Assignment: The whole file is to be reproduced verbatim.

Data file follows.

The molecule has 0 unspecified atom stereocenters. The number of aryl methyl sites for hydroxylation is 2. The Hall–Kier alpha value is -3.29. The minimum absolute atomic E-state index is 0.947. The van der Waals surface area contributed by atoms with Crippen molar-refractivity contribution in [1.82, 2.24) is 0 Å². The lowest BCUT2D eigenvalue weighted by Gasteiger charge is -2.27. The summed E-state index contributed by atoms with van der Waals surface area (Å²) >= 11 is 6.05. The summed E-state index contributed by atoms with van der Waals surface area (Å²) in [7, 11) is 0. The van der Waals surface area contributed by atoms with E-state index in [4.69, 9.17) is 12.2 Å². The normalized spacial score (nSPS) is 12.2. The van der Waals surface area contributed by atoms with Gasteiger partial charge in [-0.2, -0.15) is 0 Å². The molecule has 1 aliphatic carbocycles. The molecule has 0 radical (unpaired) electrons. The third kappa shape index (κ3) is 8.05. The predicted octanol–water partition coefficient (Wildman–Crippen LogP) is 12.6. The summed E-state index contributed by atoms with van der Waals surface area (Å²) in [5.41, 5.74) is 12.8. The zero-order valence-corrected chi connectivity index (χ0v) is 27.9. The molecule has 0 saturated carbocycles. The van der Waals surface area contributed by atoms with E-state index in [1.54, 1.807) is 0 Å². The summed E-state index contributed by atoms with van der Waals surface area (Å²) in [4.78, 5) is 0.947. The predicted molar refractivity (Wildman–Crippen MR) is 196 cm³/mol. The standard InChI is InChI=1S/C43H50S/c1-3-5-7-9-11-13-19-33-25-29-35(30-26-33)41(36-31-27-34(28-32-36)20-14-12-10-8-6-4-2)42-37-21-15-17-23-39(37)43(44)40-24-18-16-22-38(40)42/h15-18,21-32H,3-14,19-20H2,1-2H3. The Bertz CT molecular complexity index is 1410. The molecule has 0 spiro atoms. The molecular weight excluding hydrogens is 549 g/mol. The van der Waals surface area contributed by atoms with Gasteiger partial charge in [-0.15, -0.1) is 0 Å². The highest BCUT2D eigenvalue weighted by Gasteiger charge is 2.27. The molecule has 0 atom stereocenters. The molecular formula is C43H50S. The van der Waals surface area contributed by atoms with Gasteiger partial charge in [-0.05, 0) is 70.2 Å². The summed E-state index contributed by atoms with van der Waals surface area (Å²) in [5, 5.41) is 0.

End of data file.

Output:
The molecule has 0 unspecified atom stereocenters. The number of aryl methyl sites for hydroxylation is 2. The Hall–Kier alpha value is -3.29. The minimum absolute atomic E-state index is 0.947. The van der Waals surface area contributed by atoms with Crippen molar-refractivity contribution in [1.82, 2.24) is 0 Å². The lowest BCUT2D eigenvalue weighted by Gasteiger charge is -2.27. The summed E-state index contributed by atoms with van der Waals surface area (Å²) >= 11 is 6.05. The summed E-state index contributed by atoms with van der Waals surface area (Å²) in [7, 11) is 0. The van der Waals surface area contributed by atoms with E-state index in [4.69, 9.17) is 12.2 Å². The normalized spacial score (nSPS) is 12.2. The van der Waals surface area contributed by atoms with Gasteiger partial charge in [-0.2, -0.15) is 0 Å². The molecule has 1 aliphatic carbocycles. The molecule has 0 radical (unpaired) electrons. The third kappa shape index (κ3) is 8.05. The predicted octanol–water partition coefficient (Wildman–Crippen LogP) is 12.6. The summed E-state index contributed by atoms with van der Waals surface area (Å²) in [5.41, 5.74) is 12.8. The zero-order valence-corrected chi connectivity index (χ0v) is 27.9. The molecule has 0 saturated carbocycles. The van der Waals surface area contributed by atoms with E-state index in [1.54, 1.807) is 0 Å². The summed E-state index contributed by atoms with van der Waals surface area (Å²) in [4.78, 5) is 0.947. The predicted molar refractivity (Wildman–Crippen MR) is 196 cm³/mol. The standard InChI is InChI=1S/C43H50S/c1-3-5-7-9-11-13-19-33-25-29-35(30-26-33)41(36-31-27-34(28-32-36)20-14-12-10-8-6-4-2)42-37-21-15-17-23-39(37)43(44)40-24-18-16-22-38(40)42/h15-18,21-32H,3-14,19-20H2,1-2H3. The Bertz CT molecular complexity index is 1410. The molecule has 0 spiro atoms. The molecular weight excluding hydrogens is 549 g/mol. The van der Waals surface area contributed by atoms with Gasteiger partial charge in [-0.15, -0.1) is 0 Å². The highest BCUT2D eigenvalue weighted by Gasteiger charge is 2.27. The molecule has 0 atom stereocenters. The molecular formula is C43H50S. The van der Waals surface area contributed by atoms with Gasteiger partial charge in [-0.05, 0) is 70.2 Å². The summed E-state index contributed by atoms with van der Waals surface area (Å²) in [5, 5.41) is 0.